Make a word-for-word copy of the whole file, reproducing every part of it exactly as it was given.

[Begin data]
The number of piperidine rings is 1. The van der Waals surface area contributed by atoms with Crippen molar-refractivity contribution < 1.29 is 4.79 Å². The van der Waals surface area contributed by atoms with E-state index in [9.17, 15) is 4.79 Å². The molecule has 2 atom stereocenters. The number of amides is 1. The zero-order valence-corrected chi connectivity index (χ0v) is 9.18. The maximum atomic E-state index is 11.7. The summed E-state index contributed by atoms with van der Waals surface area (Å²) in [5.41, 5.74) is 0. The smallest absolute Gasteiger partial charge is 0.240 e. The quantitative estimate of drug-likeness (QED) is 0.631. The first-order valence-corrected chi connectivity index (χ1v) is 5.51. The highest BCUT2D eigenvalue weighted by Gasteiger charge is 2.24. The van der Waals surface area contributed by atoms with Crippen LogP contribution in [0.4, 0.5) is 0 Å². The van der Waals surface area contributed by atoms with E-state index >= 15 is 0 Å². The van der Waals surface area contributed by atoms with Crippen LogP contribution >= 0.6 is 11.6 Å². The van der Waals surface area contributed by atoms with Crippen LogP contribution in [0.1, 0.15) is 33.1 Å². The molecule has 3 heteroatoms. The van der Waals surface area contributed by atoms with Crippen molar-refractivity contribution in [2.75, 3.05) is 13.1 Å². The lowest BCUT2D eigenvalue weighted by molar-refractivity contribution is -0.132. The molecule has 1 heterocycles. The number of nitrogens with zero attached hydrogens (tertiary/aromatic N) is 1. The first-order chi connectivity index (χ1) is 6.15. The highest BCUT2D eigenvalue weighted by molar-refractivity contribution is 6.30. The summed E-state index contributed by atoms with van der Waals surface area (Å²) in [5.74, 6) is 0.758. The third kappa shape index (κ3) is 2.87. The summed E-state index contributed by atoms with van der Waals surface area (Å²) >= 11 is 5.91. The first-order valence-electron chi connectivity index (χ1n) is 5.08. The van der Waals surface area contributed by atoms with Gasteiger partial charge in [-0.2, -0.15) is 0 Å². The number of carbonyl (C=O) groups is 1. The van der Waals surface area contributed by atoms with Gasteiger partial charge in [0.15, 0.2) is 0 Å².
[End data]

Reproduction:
The number of piperidine rings is 1. The van der Waals surface area contributed by atoms with Crippen molar-refractivity contribution < 1.29 is 4.79 Å². The van der Waals surface area contributed by atoms with E-state index in [9.17, 15) is 4.79 Å². The molecule has 2 atom stereocenters. The number of amides is 1. The zero-order valence-corrected chi connectivity index (χ0v) is 9.18. The maximum atomic E-state index is 11.7. The summed E-state index contributed by atoms with van der Waals surface area (Å²) in [5.41, 5.74) is 0. The smallest absolute Gasteiger partial charge is 0.240 e. The quantitative estimate of drug-likeness (QED) is 0.631. The first-order valence-corrected chi connectivity index (χ1v) is 5.51. The highest BCUT2D eigenvalue weighted by Gasteiger charge is 2.24. The van der Waals surface area contributed by atoms with Crippen LogP contribution in [0.4, 0.5) is 0 Å². The van der Waals surface area contributed by atoms with E-state index >= 15 is 0 Å². The van der Waals surface area contributed by atoms with Crippen LogP contribution >= 0.6 is 11.6 Å². The van der Waals surface area contributed by atoms with Crippen LogP contribution in [0.1, 0.15) is 33.1 Å². The molecule has 3 heteroatoms. The van der Waals surface area contributed by atoms with Crippen molar-refractivity contribution in [2.75, 3.05) is 13.1 Å². The lowest BCUT2D eigenvalue weighted by molar-refractivity contribution is -0.132. The molecule has 1 heterocycles. The number of nitrogens with zero attached hydrogens (tertiary/aromatic N) is 1. The first-order chi connectivity index (χ1) is 6.15. The highest BCUT2D eigenvalue weighted by molar-refractivity contribution is 6.30. The summed E-state index contributed by atoms with van der Waals surface area (Å²) in [5.74, 6) is 0.758. The third kappa shape index (κ3) is 2.87. The summed E-state index contributed by atoms with van der Waals surface area (Å²) >= 11 is 5.91. The first-order valence-electron chi connectivity index (χ1n) is 5.08. The van der Waals surface area contributed by atoms with Gasteiger partial charge in [-0.2, -0.15) is 0 Å². The number of carbonyl (C=O) groups is 1. The van der Waals surface area contributed by atoms with Gasteiger partial charge in [0.15, 0.2) is 0 Å².